As geek's examples above indicate this question goes directly to our understanding of space-time, and how our simple (mathematical) models map (or fail to map) to it.  What was it that Haldane said?  Something like:  "the Universe is not only queerer than we suppose, but queerer than we can suppose" . . .

Fake Left, Drive Right . . . not my idea of a Democrat . . .

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• ##### Ps.(0+ / 0-)

What does "you just me personally" mean ? ? ?

Fake Left, Drive Right . . . not my idea of a Democrat . . .

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• ##### asdf(0+ / 0-)

First, that was a mistake on my part, it was supposed to be "you know just me personally". I even thought that was what I wrote.

As to your point, honestly you are mostly wrong but do have a point.

Linear motion is defined as 1 dimensional motion and it doesn't matter how many dimensions you add on. They are extraneous as in any properly defined frame of reference all the other dimensions collapse to 1 dimension.

Even if you view time as a vector (which it can be) in this equation time is implicitly a scalar as there is no need to complicate matters. The vector quality literally would fall out of any official derivation just like the higher dimensions would.

There is no need to needlessly do higher math, it's like taking a howitzer to hunt geese. Sure it works but it's messy and way over kill.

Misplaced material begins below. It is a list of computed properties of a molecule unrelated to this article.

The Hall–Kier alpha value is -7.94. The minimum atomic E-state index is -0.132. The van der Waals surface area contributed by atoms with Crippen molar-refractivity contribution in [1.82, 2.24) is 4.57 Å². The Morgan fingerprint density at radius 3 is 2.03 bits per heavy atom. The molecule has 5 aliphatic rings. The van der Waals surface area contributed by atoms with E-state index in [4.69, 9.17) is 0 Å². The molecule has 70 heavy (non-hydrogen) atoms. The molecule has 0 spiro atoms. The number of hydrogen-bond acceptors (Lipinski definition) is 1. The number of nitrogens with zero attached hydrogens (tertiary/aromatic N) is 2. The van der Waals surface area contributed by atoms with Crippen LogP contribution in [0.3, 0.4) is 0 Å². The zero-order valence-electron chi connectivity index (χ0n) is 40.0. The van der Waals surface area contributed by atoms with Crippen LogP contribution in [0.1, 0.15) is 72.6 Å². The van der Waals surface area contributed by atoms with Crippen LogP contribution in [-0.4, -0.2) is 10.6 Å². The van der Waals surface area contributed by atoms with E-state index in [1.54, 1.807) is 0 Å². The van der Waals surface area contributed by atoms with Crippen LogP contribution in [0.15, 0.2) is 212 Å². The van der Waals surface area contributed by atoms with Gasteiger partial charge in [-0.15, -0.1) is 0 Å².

As to the appeal to authority, I understand that it might seem that way but really it's not. Look to tomorrow for my diary redux on this where I actually derive the equations.  Frankly how I am presenting is exactly how I first was introduced to them. Namely introduce the simplest case first as mere fact and then go back to actually prove it later. Of course I am horribly condensing the time between things but the principle should hold.

I completely agree that the universe is very queer, but there is no reason to go too fast and deluge people. And frankly in some cases even these equations hold so well that there is no need to get further complicated.

To quote a professor of mine 'there's no need to calculate the uncertainity of a baseball when it's going to be less then what you can see'.

Why aren't you more like Gandhi? Why aren't I?

[ Parent ]

• ##### implicit in your use of words,(0+ / 0-)

but absent from the equations presented, is the assumption (definition?) that time is not a "dimension".  But without a variable "quantity" of time there can be no description of motion . . . such a (mathematical) description requires both a spatial "dimension" and a temporal "dimension" (in the Bridgman sense), and both are present in your equations of motion.  You seem not to want to call time a "dimension", but you offer no other word for it . . . making "dimension" a synonym for "position", which raises again the question "how do you account for "motion" with only "position" as referant?"

Fake Left, Drive Right . . . not my idea of a Democrat . . .

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• ##### I am avoiding time as a dimension(0+ / 0-)